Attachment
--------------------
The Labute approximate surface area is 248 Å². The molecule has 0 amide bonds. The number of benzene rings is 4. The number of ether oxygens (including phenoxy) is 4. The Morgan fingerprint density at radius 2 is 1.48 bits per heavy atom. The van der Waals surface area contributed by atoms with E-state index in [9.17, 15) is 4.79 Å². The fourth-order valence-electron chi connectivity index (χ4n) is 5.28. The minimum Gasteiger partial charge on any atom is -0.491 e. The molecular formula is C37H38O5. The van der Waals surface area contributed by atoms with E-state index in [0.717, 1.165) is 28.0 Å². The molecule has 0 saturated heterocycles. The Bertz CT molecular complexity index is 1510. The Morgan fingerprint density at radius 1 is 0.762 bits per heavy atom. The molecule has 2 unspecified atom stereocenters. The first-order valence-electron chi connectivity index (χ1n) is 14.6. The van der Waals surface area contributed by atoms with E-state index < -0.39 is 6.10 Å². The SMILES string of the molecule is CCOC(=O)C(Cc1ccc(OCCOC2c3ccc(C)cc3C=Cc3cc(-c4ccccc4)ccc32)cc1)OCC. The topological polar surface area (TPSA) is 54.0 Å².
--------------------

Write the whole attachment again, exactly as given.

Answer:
The Labute approximate surface area is 248 Å². The molecule has 0 amide bonds. The number of benzene rings is 4. The number of ether oxygens (including phenoxy) is 4. The Morgan fingerprint density at radius 2 is 1.48 bits per heavy atom. The van der Waals surface area contributed by atoms with E-state index in [9.17, 15) is 4.79 Å². The fourth-order valence-electron chi connectivity index (χ4n) is 5.28. The minimum Gasteiger partial charge on any atom is -0.491 e. The molecular formula is C37H38O5. The van der Waals surface area contributed by atoms with E-state index in [0.717, 1.165) is 28.0 Å². The molecule has 0 saturated heterocycles. The Bertz CT molecular complexity index is 1510. The Morgan fingerprint density at radius 1 is 0.762 bits per heavy atom. The molecule has 2 unspecified atom stereocenters. The first-order valence-electron chi connectivity index (χ1n) is 14.6. The van der Waals surface area contributed by atoms with E-state index < -0.39 is 6.10 Å². The SMILES string of the molecule is CCOC(=O)C(Cc1ccc(OCCOC2c3ccc(C)cc3C=Cc3cc(-c4ccccc4)ccc32)cc1)OCC. The topological polar surface area (TPSA) is 54.0 Å².